Research Methodology

This review sorts through some of the recent evidence implicating a role for polyunsaturated fatty acids (PUFAs) in affecting gene expression, with a special focus on genes of lipid metabolism.

Research Findings

In recent years, the understanding that fat is more than just a static store of energy has led to the discovery of various pathways whereby fatty acids affect gene expression. This review, although certainly not conclusive, has attempted to sort through the effects that various dietary fats have on some of these genes, especially those involved in lipid metabolism. As discussed, the effects that fatty acids exert differ based on their chain length, degree of desaturation, and extent of cellular metabolism. They can affect gene expression at the nuclear level either directly or through one of their metabolites, or they can alter various signaling cascades within the cell, thereby raising second messenger concentrations and thus affecting gene expression. Some of the well-characterized mediators of fatty acid–induced changes in gene expression include the nuclear receptors PPAR, HNF-4α, and LXR, as well as the transcription factors SREBP and NF-κB. Not only do these factors mediate the effects of fatty acids, but there are also examples of crosstalk between them, making fatty acid regulation of gene expression a much more complicated story. The field is not without discrepancies, and it is probable that novel transcription factors and signaling mechanisms will be identified as our understanding of the topic grows.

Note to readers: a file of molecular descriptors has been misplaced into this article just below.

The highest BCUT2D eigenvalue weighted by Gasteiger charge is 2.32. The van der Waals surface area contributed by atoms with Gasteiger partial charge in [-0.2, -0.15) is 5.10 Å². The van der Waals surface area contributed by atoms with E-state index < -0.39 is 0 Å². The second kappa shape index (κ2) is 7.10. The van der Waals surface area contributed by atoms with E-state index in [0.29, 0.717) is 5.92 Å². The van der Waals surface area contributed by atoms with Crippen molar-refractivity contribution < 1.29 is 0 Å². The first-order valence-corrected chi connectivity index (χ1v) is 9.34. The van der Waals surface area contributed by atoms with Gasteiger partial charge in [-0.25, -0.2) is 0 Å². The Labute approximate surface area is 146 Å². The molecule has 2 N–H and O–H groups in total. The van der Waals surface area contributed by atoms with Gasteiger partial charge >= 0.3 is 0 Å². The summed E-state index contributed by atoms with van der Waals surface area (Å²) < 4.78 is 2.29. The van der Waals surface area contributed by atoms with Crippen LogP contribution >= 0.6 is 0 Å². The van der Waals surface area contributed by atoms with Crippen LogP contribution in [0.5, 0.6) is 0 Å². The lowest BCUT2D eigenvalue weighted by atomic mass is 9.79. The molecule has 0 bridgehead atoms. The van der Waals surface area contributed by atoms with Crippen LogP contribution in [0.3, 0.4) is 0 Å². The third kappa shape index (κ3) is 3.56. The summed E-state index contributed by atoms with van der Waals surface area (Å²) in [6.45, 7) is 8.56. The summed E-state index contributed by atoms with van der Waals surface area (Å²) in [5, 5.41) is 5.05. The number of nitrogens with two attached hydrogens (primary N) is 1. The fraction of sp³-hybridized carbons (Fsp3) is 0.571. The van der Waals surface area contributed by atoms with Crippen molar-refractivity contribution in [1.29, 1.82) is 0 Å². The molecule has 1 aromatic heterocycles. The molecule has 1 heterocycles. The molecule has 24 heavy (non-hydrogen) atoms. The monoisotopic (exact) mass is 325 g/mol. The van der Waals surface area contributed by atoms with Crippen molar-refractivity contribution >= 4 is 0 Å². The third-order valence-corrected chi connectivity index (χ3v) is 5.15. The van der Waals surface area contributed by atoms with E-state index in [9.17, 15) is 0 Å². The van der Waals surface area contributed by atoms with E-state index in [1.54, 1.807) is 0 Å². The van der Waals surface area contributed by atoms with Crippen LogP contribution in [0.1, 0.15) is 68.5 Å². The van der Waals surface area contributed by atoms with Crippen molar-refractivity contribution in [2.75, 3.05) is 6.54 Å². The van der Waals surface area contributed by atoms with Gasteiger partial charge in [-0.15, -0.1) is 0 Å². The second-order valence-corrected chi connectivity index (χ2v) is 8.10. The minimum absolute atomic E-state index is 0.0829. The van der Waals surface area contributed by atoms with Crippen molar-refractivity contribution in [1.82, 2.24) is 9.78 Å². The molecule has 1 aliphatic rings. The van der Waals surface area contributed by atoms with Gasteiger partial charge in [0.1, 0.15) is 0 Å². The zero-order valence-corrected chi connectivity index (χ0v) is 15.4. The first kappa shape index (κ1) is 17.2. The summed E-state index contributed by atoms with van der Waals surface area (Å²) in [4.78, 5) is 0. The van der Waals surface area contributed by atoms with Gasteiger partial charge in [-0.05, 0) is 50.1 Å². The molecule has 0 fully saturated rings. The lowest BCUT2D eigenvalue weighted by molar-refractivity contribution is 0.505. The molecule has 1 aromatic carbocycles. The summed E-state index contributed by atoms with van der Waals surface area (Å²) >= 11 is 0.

The research on nuclear effects of fatty acids has certainly progressed well beyond its infancy. However, the increasing prevalence of obesity and lipid-related disorders such as diabetes and cardiovascular disease has no doubt intensified the search for new compounds, both pharmacological and nutritional, to manage these conditions. Now more than ever, there is a need to understand the changes that contribute to the development of metabolic disease. The coming years should bring a greater understanding of the mechanisms and pathways involved in the development of such diseases and an unraveling of the roles of various dietary fats in promoting or abating diet-induced disease.

Research References

As always with these reviews, these are my takeaways from the article and I encourage you to read the article in its entirety.  The references used in this article by the authors of this article are listed here.

Our Message

Our Chiropractors in East Dallas, located near the corner of Mockingbird Ln. and Abrams Rd, teach our patients the link between how you eat and how your choices can effect your health. We also know that to keep pain away and stay healthy you must put the right nutrients in your body while also having a positive mindset. We are committed to getting rid of back pain, neck pain and headaches with chiropractic adjustments and exercise. And remember, The Right Balance of Omega 3 & 6!